Curator Stefano S. Antonelli has invited some of the leading names in urban art for The Pitiless Gaze of Hysterical Realism exhibition, hosted by the 999 Contemporary project, a non-profit organization with the aim to promote contemporary urban arts. Portrait painting has always been important in the art world, offering a constant narration on the development and transitions of mankind with the artist capturing the beauty and at times, the ugliness of the human form to give a sense of the spirit of the times they were created in. Observing and transforming images of people has been an inexhaustible source of inspiration for artists down the ages, offering an insight into the subjective identity and the power of public images. For Stefano S. Antonelli, the artists selected for The Pitiless Gaze of Hysterical Realism are, he feels, solid interpreters of the spirit of our times, artists that exist in a time of endless flowing information whose work following on from the nihilism of the 90s offers some hope that that is something out there that is still worthwhile in this modern world. The artists in this exhibition offer a view on the western world that fits perfectly with what author James Wood called hysterical realism and their representations of our lives offer a pitiless gaze on this hysterical realism.
In the mid November major exhibition opened in Italy titled Parenthesis open. This huge event was conceptualized as display venue for number of known and emerging Italian artist. By hosting five of them, this group show’s intention is to present best of the new from the Italian urban and underground culture. Milan is selected as stage for this show, and it is slowly becoming reference point for the knowledge and dissemination of the trends that characterize today’s contemporary art. Studio behind the Parentheses open is Studio D’Ars Milan. You may have heard of this studio as we wrote about some exciting exhibitions that this studio hosted. Main protagonist of these five solo shows are CT, Aris, Giulio Vesprini, Gio Pistone and last but not the least artist called 108. He is a lead role in this post and his five minutes under the spotlight will come on 13th of December as he tells his story.
If you are feeling nostalgic over the 80’s and 90’s and you look upon those years as the time when your personality was generated you will enjoy what’s coming to one of California’s prominent galleries. In this exhibition you will see likes of the famed stars of that era like Tupac, Aaliyah, Missy Elliott, TLC and Lil Kim. There are also some ’80s divas in the mix like Madonna and Cyndi Lauper. It is a genuine chronicle made by an artist who is somewhat obsessive about the years passed. Thus the title Obsession. Michelle Guintu is the author of this collection and she is bringing us witty and cartoonish display of 80’s and 90’s honoring the visual delights that were on menu during those years.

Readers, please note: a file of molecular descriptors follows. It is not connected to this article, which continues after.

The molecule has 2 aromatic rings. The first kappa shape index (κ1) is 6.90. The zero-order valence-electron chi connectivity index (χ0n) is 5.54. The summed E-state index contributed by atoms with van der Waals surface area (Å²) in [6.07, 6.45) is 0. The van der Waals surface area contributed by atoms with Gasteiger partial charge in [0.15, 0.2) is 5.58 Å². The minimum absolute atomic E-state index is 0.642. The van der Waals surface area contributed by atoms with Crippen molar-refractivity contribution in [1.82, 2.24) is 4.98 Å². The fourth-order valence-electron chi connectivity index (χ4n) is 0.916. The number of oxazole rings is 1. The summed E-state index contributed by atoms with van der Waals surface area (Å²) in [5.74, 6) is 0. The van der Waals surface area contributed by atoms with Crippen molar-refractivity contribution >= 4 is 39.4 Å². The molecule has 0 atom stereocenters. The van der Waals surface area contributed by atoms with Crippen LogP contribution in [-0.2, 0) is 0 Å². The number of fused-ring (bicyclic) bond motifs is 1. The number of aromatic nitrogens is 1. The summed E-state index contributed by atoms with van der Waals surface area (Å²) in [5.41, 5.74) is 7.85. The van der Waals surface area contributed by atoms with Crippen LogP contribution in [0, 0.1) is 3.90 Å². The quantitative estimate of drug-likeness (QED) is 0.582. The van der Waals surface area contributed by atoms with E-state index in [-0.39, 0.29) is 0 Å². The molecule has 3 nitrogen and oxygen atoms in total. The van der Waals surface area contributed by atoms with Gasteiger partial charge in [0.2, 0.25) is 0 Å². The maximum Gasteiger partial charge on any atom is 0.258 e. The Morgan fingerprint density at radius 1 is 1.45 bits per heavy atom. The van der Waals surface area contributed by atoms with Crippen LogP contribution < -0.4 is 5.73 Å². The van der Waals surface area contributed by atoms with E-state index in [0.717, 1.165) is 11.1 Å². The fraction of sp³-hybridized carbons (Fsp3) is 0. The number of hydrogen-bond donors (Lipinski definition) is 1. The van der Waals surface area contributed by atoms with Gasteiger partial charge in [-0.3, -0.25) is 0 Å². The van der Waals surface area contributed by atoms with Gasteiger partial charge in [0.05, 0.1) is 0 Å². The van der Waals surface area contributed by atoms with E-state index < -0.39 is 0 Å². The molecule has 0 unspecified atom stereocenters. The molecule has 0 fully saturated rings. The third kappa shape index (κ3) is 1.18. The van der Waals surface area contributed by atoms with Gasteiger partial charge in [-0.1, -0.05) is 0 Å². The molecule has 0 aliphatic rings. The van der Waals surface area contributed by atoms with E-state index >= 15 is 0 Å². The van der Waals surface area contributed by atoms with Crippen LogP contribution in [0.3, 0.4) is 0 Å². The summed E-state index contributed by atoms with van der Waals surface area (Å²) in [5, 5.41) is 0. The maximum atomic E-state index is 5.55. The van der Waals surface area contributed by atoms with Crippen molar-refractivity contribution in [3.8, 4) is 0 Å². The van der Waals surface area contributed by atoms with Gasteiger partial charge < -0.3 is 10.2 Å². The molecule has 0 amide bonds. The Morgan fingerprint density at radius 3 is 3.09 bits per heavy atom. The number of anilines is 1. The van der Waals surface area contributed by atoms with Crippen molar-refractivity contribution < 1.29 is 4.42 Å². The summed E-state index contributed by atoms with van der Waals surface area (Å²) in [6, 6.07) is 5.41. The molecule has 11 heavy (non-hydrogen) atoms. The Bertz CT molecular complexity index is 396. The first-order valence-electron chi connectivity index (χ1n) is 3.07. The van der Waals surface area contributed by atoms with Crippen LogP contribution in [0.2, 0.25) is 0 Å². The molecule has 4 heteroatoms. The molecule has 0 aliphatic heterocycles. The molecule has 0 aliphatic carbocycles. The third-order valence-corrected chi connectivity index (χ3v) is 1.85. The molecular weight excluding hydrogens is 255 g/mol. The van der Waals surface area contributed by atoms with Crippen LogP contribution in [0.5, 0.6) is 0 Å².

There is always more to being naked than just physical bareness. This extra level of potency is firmly connected to bias and highly subjective self-image. As we build our mental constructions, they can become our own springboards or prisons, depending on the point of view, or most likely, our ego. One or the other, both are useful grounds for making art. The Nakeds is a group exhibition at De La Warr Pavilion in East Sussex, the one that looks at drawings of the body exposed. In essence it’s event which celebrates exploration of inner-self and how did artists perceived naked human body through time. Evoking stream of complex emotions, exhibition illustrates the gap between two or more meanings, between what body is and what it means to each individual.
Kevin Peterson is bringing us a new and exciting collection of freshly made paintings. This accomplished surrealist painter finds complex balance between two opposing forces, with tension fueling a mildly unsettling feeling. The young Houston based artist creates works that are emotive, introspective and haunted by the suggestion of narrative. Most of his works depicts children in almost apocalyptic surrounding, with echoing violent shades that deepen the viewer’s experience of the subjects’ dislocation. Still, there is a promising hint of optimism reverberating in the artist’s narrative. His protagonists remain serene, suggesting both survival and the triumph of individual’s strength. It is a personal tribute to meek ones. As the name of the exhibition states, Remnants Peterson gives us the aftermath debris of a story he so boldly tells. Stop by Thinkspace Gallery in December and look at the story of Remnants.